A Sandy Beginning
While the central region of North Carolina known as the Sandhills had been settled by Highland Scots since the early 1700s, the area was at first slow to develop. The sandy soil could not produce many crops except the sprawling forests of pine trees, nor was it solid enough to allow easy travel by carriage. With the coming of the railroad in the mid-nineteenth century, however, everything changed.
Suddenly, the pine trees became a cash crop that could be easily harvested and shipped away as lumber and the people traveling through the area on the railroad between the North and Florida discovered Southern Pines as a convenient stopping point.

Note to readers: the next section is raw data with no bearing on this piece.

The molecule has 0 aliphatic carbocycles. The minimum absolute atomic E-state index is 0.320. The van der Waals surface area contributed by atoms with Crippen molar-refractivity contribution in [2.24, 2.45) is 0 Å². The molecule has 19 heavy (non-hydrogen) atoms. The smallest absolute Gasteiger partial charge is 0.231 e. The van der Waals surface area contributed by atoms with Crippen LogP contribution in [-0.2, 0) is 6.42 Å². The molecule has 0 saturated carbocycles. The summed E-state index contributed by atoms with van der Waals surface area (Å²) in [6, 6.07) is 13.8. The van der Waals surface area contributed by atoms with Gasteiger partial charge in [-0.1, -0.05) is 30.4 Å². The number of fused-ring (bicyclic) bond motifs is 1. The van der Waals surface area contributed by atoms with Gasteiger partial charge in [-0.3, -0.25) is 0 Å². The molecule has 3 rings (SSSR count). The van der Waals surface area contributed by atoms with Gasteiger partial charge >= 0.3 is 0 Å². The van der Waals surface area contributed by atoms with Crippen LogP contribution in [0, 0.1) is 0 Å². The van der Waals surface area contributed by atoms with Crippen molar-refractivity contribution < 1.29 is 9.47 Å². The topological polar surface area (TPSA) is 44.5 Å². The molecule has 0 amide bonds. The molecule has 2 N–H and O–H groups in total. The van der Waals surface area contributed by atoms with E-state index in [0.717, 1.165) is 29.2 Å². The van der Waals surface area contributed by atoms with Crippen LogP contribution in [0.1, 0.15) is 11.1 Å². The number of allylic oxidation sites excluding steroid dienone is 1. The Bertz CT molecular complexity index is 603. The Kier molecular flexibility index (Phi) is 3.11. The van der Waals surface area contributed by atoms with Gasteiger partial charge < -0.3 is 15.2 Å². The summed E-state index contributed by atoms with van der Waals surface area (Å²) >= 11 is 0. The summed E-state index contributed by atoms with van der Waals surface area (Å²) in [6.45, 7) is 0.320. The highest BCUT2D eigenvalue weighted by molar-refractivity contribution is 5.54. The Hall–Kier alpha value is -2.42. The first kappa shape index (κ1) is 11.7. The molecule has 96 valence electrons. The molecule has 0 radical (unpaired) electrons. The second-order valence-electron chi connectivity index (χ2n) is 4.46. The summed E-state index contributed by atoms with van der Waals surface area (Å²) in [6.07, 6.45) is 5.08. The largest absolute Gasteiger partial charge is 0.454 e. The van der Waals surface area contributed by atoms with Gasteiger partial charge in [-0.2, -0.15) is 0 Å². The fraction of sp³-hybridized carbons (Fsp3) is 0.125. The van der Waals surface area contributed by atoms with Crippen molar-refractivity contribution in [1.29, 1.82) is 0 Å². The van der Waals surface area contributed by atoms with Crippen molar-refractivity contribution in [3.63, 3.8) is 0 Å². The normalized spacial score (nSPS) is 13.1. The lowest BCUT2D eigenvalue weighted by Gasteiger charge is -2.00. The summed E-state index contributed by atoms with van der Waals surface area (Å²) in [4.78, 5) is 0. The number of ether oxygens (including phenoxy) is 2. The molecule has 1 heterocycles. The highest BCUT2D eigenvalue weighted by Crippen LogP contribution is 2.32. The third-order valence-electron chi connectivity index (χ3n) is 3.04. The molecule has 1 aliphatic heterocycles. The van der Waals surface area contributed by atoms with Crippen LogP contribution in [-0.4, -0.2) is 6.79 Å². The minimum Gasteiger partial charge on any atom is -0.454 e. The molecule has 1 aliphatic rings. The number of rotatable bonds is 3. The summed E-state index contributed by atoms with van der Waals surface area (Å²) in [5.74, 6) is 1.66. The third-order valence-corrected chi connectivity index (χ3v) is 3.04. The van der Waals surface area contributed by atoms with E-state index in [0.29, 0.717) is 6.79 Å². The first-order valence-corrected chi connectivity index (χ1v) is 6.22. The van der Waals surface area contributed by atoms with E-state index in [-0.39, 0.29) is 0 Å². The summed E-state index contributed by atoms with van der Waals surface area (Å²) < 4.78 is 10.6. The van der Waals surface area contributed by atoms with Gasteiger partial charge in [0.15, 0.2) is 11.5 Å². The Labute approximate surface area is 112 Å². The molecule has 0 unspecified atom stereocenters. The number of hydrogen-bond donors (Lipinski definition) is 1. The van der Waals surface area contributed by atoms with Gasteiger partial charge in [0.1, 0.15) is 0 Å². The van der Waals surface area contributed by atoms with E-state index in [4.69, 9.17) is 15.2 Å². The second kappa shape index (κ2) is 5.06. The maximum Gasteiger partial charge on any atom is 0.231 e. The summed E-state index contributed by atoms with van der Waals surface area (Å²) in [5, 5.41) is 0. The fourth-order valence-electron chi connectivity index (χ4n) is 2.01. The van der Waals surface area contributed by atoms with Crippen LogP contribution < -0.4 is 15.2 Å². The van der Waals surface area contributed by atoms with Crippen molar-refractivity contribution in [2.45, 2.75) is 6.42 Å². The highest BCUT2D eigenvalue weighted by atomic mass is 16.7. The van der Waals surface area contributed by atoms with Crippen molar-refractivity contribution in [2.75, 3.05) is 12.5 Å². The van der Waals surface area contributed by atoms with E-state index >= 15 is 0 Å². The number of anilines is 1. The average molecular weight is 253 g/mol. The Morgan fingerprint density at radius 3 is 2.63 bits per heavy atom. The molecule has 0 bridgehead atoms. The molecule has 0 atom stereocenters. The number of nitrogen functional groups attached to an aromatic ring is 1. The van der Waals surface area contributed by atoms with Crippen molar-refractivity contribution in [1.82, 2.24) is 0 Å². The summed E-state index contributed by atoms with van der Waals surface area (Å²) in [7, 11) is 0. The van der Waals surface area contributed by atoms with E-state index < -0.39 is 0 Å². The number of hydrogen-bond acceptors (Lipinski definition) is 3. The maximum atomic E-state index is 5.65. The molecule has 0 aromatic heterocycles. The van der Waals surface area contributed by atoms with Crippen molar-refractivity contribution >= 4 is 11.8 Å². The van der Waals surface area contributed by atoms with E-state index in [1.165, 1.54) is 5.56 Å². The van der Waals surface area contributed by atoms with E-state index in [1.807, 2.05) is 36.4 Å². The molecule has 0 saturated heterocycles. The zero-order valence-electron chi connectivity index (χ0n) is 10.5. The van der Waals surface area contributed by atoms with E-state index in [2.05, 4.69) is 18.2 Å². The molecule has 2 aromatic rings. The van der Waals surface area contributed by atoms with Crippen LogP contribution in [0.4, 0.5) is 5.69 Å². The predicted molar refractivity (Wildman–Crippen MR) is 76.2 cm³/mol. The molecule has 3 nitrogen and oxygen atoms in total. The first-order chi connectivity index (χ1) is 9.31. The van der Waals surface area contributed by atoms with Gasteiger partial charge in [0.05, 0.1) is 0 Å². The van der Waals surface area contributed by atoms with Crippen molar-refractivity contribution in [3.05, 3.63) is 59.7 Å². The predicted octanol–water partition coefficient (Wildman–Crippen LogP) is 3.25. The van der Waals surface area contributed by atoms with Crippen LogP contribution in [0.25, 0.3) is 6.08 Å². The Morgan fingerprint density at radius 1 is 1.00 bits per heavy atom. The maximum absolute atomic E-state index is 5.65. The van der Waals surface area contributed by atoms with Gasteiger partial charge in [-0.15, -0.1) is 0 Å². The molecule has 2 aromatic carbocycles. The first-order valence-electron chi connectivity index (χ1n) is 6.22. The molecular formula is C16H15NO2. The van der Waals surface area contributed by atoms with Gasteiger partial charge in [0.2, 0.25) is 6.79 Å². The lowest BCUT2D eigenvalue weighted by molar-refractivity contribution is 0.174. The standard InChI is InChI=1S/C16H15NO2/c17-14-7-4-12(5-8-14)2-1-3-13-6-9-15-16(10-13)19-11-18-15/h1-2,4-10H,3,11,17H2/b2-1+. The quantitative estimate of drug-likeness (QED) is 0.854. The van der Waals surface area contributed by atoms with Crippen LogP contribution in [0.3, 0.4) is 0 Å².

In 1884, John T. Patrick bought 675 acres of land for a grand total of $1,265, and began forming the town of Southern Pines. The very sandy soil that had hindered the area's development for so long was in fact one of the causes of the Sandhills' pleasant climate, which is drier and milder than the rest of the surrounding state. Patrick's dream for the town – for it to be a health resort – relied on this lovely weather. Even though Patrick's dream was never fully realized, the health aspect was the impetus for the early development of the town, especially as Patrick advertised the area's fresh pine air had medicinal qualities to cure Tuberculosis, which was a widespread concern in 19th century America. Southern Pines quickly grew into a vibrant and prosperous community and became a favorite winter resort, especially for those seeking to escape the harsh weather of the north.